Health & Science

When Mars had a life-friendly lake; Freshwater under the ocean; Grade boosts for looking good; Ignore that smartphone

When Mars had a life-friendly lake

NASA scientists have discovered evidence that a large freshwater lake existed on Mars billions of years ago, further strengthening the case that Earth’s neighbor once harbored life. The lake was part of a network of waterways that could have lasted thousands or even millions of years—possibly long enough for simple organisms to take hold there. Those conclusions come from an analysis of two mudstones drilled by the Curiosity rover during its exploration of the 96-mile-wide Gale Crater. The analysis dates the lake’s existence to about 3.5 billion years ago—roughly the same time life emerged on Earth—when Mars was warm and wet rather than the cold and arid place it is today. The mudstones contained clay minerals, which form in waters with neutral pH, along with carbon, hydrogen, oxygen, sulfur, nitrogen, and phosphorus—all elements critical to life as we know it. They also contained iron and sulfur minerals that could have been food for microbes like chemolithoautotrophs, which live on Earth deep underground and in caves and hydrothermal vents. “All the essential ingredients for life were present,” Caltech geologist John Grotzinger tells The New York Times. “The whole thing just seems extremely Earth-like.”

Freshwater under the ocean

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Vast reserves of freshwater have been discovered beneath the seabed of continental shelves off Australia, China, North America, and South Africa—a potentially valuable resource for coastal cities needing to alleviate water shortages or combat drought. The finding comes from a new analysis of seafloor water studies conducted for oil and gas exploration purposes. The total volume of these untapped reserves is estimated at 120,000 cubic miles, “a hundred times greater than the amount we’ve extracted from the earth’s subsurface in the past century since 1900,” Australian hydrogeologist Vincent Post tells reserves were formed hundreds of thousands of years ago, when sea levels were much lower and much of the ocean floor was dry land. Rainwater seeped into the ground and filled up the water table, which was later sealed off by protective layers of clay and sediment and covered as the oceans rose. Scientists say that the water could be tapped by drilling and that its salinity is low enough that it could be converted readily into potable water. By 2025 two thirds of the world’s population will no longer have a secure water supply, according to the United Nations.

Grade boosts for looking good

Good-looking high school students get better grades, increasing their chances of going to college and being economically successful. That’s the conclusion of a study based on data from the National Longitudinal Survey of Adolescent Health, which began tracking almost 9,000 adolescents across the U.S. in the 1994–95 school year. Interviewers noted students’ attractiveness, obtained their grade records, and checked in on them periodically into their 20s and 30s. “The attractive do have a GPA advantage [over] the average,” Rachel Gordon of the University of Illinois at Chicago tells USA Today, but her study couldn’t establish whether that’s because teachers simply favor attractive faces or because the confidence that comes from being good-looking makes students perform better academically. Researchers found that while being better looking than average is a plus, being very attractive doesn’t help significantly more. Those “on the ugly side of looks,” however, are more depressed and have fewer friends than average-looking people, both in high school and young adulthood. There are some disadvantages to being attractive, the study found, including an increased likelihood of early sexual activity and drinking heavily, which researchers said can have negative impacts on academic performance.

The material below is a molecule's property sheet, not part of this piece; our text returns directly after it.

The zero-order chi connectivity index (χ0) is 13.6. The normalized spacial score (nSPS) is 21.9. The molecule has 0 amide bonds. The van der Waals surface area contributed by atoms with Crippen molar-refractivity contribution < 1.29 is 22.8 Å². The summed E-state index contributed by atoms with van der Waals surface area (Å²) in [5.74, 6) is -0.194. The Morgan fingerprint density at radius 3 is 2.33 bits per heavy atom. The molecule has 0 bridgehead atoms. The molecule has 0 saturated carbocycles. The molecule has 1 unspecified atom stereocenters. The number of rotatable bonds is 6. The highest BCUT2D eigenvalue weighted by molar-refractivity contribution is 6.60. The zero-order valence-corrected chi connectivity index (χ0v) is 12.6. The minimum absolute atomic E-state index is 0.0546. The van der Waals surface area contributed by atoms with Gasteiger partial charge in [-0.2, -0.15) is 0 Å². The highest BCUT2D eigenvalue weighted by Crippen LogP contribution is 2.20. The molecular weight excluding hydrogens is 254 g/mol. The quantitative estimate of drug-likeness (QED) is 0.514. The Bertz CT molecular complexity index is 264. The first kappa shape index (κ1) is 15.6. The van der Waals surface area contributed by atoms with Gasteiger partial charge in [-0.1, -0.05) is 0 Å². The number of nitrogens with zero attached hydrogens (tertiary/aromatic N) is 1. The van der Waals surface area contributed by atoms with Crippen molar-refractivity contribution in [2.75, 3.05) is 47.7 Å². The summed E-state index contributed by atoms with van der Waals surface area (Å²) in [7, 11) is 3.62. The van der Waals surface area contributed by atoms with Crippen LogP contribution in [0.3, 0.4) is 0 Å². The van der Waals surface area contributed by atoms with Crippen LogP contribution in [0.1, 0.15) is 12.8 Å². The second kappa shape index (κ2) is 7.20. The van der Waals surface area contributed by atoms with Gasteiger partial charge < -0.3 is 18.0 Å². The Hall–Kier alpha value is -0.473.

Ignore that smartphone

Smartphones make it easy to socialize and search the Internet, but the ability to constantly connect can have a downside. A new study of 500 college students found that those who use their cellphones most often are likely to be less happy, more anxious, and less successful students than those who sometimes ignore them. “There is no ‘me’ time or solitude left in some of these students’ lives,” Kent State University researcher Andrew Lepp tells The Daily Mail (U.K.). “I think mental health requires a bit of personal alone time to reflect, look inward, process life’s events, and just recover from daily stressors.” After tracking the students’ cellphone use, Lepp and his team found that those who could put their cellphones aside for periods of time earned higher GPAs and experienced less anxiety and greater happiness in their lives than more frequent phone users. “The social network sometimes just makes me feel a little bit tied to my phone,” one student said. “It makes me feel like I have another obligation in my life.”

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